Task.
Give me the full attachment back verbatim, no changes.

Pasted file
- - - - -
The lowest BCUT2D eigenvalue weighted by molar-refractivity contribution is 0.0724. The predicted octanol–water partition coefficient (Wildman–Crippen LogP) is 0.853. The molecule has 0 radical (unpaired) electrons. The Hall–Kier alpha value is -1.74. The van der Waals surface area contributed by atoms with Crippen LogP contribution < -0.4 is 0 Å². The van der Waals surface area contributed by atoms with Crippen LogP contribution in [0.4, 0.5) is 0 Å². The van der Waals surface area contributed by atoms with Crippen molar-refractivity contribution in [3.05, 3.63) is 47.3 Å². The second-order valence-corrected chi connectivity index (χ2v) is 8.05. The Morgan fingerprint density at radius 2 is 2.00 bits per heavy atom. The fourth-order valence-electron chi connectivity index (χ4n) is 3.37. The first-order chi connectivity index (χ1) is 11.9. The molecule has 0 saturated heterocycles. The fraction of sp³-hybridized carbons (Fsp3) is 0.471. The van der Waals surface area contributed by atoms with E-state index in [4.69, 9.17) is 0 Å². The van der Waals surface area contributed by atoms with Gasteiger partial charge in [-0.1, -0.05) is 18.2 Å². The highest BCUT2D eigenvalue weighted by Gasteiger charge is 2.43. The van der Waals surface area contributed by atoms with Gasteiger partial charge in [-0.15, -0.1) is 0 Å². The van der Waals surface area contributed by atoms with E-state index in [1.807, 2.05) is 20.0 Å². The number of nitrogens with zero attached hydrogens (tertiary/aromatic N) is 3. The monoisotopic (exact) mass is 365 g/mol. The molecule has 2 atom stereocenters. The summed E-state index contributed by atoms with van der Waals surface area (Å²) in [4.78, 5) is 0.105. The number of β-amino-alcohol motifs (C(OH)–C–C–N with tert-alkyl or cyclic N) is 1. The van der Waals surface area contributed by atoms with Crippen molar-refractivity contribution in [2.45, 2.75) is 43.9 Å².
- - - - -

The lowest BCUT2D eigenvalue weighted by molar-refractivity contribution is 0.0724. The predicted octanol–water partition coefficient (Wildman–Crippen LogP) is 0.853. The molecule has 0 radical (unpaired) electrons. The Hall–Kier alpha value is -1.74. The van der Waals surface area contributed by atoms with Crippen LogP contribution < -0.4 is 0 Å². The van der Waals surface area contributed by atoms with Crippen LogP contribution in [0.4, 0.5) is 0 Å². The van der Waals surface area contributed by atoms with Crippen molar-refractivity contribution in [3.05, 3.63) is 47.3 Å². The second-order valence-corrected chi connectivity index (χ2v) is 8.05. The Morgan fingerprint density at radius 2 is 2.00 bits per heavy atom. The fourth-order valence-electron chi connectivity index (χ4n) is 3.37. The first-order chi connectivity index (χ1) is 11.9. The molecule has 0 saturated heterocycles. The fraction of sp³-hybridized carbons (Fsp3) is 0.471. The van der Waals surface area contributed by atoms with E-state index in [4.69, 9.17) is 0 Å². The van der Waals surface area contributed by atoms with Gasteiger partial charge in [-0.1, -0.05) is 18.2 Å². The highest BCUT2D eigenvalue weighted by Gasteiger charge is 2.43. The van der Waals surface area contributed by atoms with Gasteiger partial charge in [-0.15, -0.1) is 0 Å². The van der Waals surface area contributed by atoms with E-state index in [1.807, 2.05) is 20.0 Å². The number of nitrogens with zero attached hydrogens (tertiary/aromatic N) is 3. The monoisotopic (exact) mass is 365 g/mol. The molecule has 2 atom stereocenters. The summed E-state index contributed by atoms with van der Waals surface area (Å²) in [4.78, 5) is 0.105. The number of β-amino-alcohol motifs (C(OH)–C–C–N with tert-alkyl or cyclic N) is 1. The van der Waals surface area contributed by atoms with Crippen molar-refractivity contribution in [2.45, 2.75) is 43.9 Å².